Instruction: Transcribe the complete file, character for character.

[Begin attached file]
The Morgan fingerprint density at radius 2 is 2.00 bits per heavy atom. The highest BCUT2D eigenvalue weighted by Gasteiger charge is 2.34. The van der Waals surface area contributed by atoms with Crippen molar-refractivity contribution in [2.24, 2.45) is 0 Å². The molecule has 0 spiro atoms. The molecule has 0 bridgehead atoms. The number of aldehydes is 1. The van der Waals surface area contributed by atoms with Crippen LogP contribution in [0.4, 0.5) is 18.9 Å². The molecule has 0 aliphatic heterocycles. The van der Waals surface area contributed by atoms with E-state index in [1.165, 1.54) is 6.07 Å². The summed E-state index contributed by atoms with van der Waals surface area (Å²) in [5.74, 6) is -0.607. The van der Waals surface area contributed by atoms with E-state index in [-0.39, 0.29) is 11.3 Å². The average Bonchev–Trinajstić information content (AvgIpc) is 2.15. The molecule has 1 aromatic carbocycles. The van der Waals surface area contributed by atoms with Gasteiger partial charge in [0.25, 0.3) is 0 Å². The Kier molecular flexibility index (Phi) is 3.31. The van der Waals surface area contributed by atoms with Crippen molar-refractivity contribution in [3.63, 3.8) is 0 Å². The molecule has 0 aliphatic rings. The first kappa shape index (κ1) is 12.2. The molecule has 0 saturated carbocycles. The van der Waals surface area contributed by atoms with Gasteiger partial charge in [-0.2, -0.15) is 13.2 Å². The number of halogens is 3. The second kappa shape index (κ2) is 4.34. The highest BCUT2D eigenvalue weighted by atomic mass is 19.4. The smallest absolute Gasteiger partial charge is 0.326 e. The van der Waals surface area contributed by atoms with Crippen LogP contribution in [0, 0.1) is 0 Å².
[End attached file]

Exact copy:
The Morgan fingerprint density at radius 2 is 2.00 bits per heavy atom. The highest BCUT2D eigenvalue weighted by Gasteiger charge is 2.34. The van der Waals surface area contributed by atoms with Crippen molar-refractivity contribution in [2.24, 2.45) is 0 Å². The molecule has 0 spiro atoms. The molecule has 0 bridgehead atoms. The number of aldehydes is 1. The van der Waals surface area contributed by atoms with Crippen LogP contribution in [0.4, 0.5) is 18.9 Å². The molecule has 0 aliphatic heterocycles. The van der Waals surface area contributed by atoms with E-state index in [1.165, 1.54) is 6.07 Å². The summed E-state index contributed by atoms with van der Waals surface area (Å²) in [5.74, 6) is -0.607. The van der Waals surface area contributed by atoms with E-state index in [-0.39, 0.29) is 11.3 Å². The average Bonchev–Trinajstić information content (AvgIpc) is 2.15. The molecule has 1 aromatic carbocycles. The van der Waals surface area contributed by atoms with Gasteiger partial charge in [0.25, 0.3) is 0 Å². The Kier molecular flexibility index (Phi) is 3.31. The van der Waals surface area contributed by atoms with Crippen molar-refractivity contribution in [3.63, 3.8) is 0 Å². The molecule has 0 aliphatic rings. The first kappa shape index (κ1) is 12.2. The molecule has 0 saturated carbocycles. The van der Waals surface area contributed by atoms with Gasteiger partial charge in [-0.2, -0.15) is 13.2 Å². The number of halogens is 3. The second kappa shape index (κ2) is 4.34. The highest BCUT2D eigenvalue weighted by atomic mass is 19.4. The smallest absolute Gasteiger partial charge is 0.326 e. The van der Waals surface area contributed by atoms with Crippen LogP contribution in [0, 0.1) is 0 Å².